HST Course Info

Health Sciences and Technology Curriculum Map
Course and Examination Requirements for the MD Degree

Year I - Preclerkship Courses
Year II - Preclerkship Courses
Clerkships (PCE)
Clerkship (ACE)
HST Thesis Requirement and HST Student Forum Presentation

 

YEAR I - PRECLERKSHIP

HST Course Managers: Patricia Cunningham, Karrol Altarejos
HST Senior Curriculum Manager: Catherine Hodgins

AUGUST
IN 555 Introduction to the Profession

Course Director: Kate Treadway
Course Manager: Gerta Dhamo

A week-long course for incoming Harvard Medical students designed to introduce students to the duties and responsibilities of being a physician. Includes discussions of the intellectual, moral, emotional and professional growth that being a physician demands and which begins now as students become physicians in training. Activities include reflection, reading, class discussion and goal setting.

HST 015 Matlab for Medicine

Course Director: Matthew Frosch

A hands-on introduction to quantitative methods in medicine and health research. Each session will introduce a topic in quantitative techniques applying to medicine that will be modeled in MATLAB. Problem sets applying the lessons learned in this course will be assigned throughout the preclerkship curriculum. Download MATLAB before the course starts.

HST 190 Introduction to Biostatistics

Course Directors: Sebastien Haneuse, Victoria Liublinska

Comprehension, critique, and communication of findings from the biomedical literature using the fundamentals of biostatistics. Topics include probability theory, chi-squared and t-tests, ANOVA, linear and logistic regression, survival analysis, and how to perform statistical analysis using MATLAB, together with critical readings of studies published in the medical literature. Students also learn how to assess the importance of chance in the interpretation of experimental data.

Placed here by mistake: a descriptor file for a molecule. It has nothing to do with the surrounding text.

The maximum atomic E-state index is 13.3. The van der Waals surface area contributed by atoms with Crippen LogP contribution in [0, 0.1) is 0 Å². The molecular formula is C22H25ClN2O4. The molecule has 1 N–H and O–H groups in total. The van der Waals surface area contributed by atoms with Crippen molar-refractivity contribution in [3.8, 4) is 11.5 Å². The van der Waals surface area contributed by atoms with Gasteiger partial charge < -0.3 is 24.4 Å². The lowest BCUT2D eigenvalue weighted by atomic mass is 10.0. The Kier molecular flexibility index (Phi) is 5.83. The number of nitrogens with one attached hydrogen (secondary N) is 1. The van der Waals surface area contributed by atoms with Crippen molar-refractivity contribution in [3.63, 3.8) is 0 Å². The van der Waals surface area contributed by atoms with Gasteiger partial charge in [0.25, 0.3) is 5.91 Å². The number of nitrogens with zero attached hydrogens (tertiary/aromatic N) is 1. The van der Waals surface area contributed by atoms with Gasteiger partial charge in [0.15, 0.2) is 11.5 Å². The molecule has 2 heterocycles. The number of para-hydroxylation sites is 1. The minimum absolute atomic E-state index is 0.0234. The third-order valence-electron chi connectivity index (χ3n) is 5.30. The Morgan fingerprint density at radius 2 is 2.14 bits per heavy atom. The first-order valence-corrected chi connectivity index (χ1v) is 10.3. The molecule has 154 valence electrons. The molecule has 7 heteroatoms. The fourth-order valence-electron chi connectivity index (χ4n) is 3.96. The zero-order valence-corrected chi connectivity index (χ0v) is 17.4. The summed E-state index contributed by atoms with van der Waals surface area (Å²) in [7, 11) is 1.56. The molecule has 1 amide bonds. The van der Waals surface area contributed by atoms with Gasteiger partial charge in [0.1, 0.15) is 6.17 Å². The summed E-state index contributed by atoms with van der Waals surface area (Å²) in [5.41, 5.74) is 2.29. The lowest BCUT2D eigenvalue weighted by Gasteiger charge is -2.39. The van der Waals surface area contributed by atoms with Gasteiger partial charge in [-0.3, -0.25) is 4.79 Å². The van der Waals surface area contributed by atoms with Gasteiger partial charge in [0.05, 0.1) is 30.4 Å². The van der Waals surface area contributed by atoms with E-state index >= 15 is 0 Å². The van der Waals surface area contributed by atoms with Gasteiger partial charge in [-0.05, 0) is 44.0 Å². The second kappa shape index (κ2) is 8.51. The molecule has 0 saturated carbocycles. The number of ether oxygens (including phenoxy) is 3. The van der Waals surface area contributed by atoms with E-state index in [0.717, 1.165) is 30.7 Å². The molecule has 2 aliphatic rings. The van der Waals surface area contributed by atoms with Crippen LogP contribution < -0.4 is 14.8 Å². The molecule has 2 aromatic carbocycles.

FALL
HST 010 Human Functional Anatomy

Course Director: Lee Gehrke

Lectures, detailed laboratory dissections, and prosections provide a thorough exploration of the gross structure and function of the human body. Fundamental bioengineering principles are employed to promote analytical approaches to understanding the body's design. The embryology of major organ systems is presented with certain references to phylogenetic development as a basis for comprehending anatomical complexity. Correlation clinics stress both normal and abnormal functions of the body and present evolving knowledge of genes responsible for normal and abnormal anatomy. Lecturers focus on current problems in organ system research.

HST 030 Human Pathology

Course Directors: Richard N. Mitchell, Robert F. Padera

Introduction to the functional structure of normal cells and tissues, pathologic principles of cellular adaptation and injury, inflammation, circulatory disorders, immunologic injury, infection, genetic disorders, and neoplasia, emphasizing clinical correlations and contemporary experimental biology. Includes laboratories with examination of microscopic and gross specimens, and autopsy case studies emphasizing modern pathology practice.

HST 146 Biochemistry and Metabolism

Course Director: Sudha Biddinger